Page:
No-one likes getting bad reviews. Just ask those companies reportedly paying for customers to leave five-star feedback.
Could this kind of behaviour be due to the fact reviews are the power behind digital retail success?
The desire to generate more positive responses is natural for a marketer, but receiving negative ones occasionally should not be feared. Ultimately, it’s how a brand reacts to this feedback that really does matter. The Daily Mail is developing something of an obsession for poor taste responses, writing up reports on rude replies such as from the restaurant that referred to a dissatisfied customer as a ‘moron’ and an ‘epic tool’.
The latter is an extreme example, and you’d think most rational business people wouldn’t go down the ‘moron’ route when reaching out to negative reviewers, yet it’s surprisingly common to see otherwise sensible marketers trying to fan the flames of a bad review – intentionally or otherwise.
How negative reviews are dealt with can be make-or-break for a brand. This isn’t technically a review, but KFC’s recent ‘Chickengate’ debacle was a case in point. The brand took its mea culpa and ran with it, creating a whole above-the-line ad campaign promising to do better next time. Customers and commentators were falling over themselves to forgive the temporary interruption in bargain buckets. The brand’s (emotional) stock rose almost immediately. What customers say and think really does send marketers into overdrive it would seem.
While brands don’t need to take out ad campaigns to soothe ruffled feathers every time, some form of response is required – as long as it’s the right response.
However you feel, pause and think. As a poorly executed response can really backfire. See this column by Mark Ritson on how the Pret a Manger CEO responded to criticism with a comment along the lines of ‘see if you can do any better’. This unsurprisingly came back to bite him.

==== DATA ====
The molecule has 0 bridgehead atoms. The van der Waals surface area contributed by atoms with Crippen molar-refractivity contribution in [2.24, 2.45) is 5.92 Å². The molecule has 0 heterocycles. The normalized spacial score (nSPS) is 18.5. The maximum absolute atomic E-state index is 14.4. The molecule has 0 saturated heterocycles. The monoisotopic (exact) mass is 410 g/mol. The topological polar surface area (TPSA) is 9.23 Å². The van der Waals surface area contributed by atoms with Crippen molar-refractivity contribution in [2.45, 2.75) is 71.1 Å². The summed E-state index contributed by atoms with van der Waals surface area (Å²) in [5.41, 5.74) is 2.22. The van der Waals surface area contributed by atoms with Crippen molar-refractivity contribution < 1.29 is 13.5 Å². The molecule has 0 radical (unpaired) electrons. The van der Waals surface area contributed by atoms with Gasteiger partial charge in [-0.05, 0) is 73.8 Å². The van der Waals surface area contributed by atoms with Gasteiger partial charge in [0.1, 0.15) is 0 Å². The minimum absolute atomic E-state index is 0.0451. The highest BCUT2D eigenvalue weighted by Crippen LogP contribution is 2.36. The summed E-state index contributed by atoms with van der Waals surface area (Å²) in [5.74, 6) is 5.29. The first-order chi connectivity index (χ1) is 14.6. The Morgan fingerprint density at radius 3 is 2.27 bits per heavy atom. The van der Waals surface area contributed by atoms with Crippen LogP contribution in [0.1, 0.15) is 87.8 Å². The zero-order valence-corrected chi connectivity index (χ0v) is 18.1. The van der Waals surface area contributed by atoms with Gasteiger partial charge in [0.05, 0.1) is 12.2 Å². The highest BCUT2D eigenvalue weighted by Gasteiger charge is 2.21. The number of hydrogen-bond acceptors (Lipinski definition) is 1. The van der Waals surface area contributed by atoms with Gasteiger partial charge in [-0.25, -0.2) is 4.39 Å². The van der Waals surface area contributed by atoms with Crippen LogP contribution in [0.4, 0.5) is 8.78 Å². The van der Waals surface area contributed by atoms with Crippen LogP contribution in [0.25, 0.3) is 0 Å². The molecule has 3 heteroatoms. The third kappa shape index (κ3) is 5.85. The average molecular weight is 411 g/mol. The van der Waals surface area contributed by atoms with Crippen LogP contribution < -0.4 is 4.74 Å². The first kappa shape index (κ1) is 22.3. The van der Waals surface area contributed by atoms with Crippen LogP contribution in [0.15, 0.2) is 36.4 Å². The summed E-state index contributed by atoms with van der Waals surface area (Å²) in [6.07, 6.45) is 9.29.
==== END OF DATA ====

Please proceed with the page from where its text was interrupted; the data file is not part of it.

Dealing with the downgrade
The good news is that a few bad or lukewarm reviews can actually be helpful to your brand. Customers find it more authentic when they can see a company has slipped up but rectified it. In fact, customers spend more than five times as long on a site when they interact with bad reviews, so it’s worth making that time count. No-one is perfect all the time. But it’s how you handle those reviews that reassures customers both past and present.
We all know from email snafus that a well-meant message can come across as curt or even downright rude. Replying to a review means making your intentions clear and that includes tone of voice. There’s no need to be obsequious but use language that makes it obvious you respect their opinion and are grateful to have been made aware.
From the language you use to the way you offer to resolve their issue, showing the company’s human face is important on several fronts. Corporate speak distances the customer from you emotionally and can antagonise them. Wrapping yourself in jargon makes it look like you’re trying to hoodwink them, or blind them with science. Being human means showing you understand their issue and are working to solve it and that re-establishes trust.
Very rarely is it going to be worth disputing their version of events. Poor customer experience notwithstanding, the weight of consumer law is also behind them. There’s a reason ‘no quibble guarantees’ look so attractive.
Acknowledge their concerns
Whether you are able to resolve their issue or not (customers might rate poor mobile service provision as one-star but short of building another mast – there is little to be done about it immediately), outline that you have taken on board their whole concern. Not only does it show that you have paid attention to everything they’ve pointed out but other customers reading the review worried about the same issue will have their queries answered.
Not every situation can be remedied, nor can every customer be appeased. But the vast majority of issues can be resolved either by actively solving a customer’s problems or simply acknowledging that you ‘must do better’. If you enjoyed this column – but particularly if you didn’t – feel free to comment below…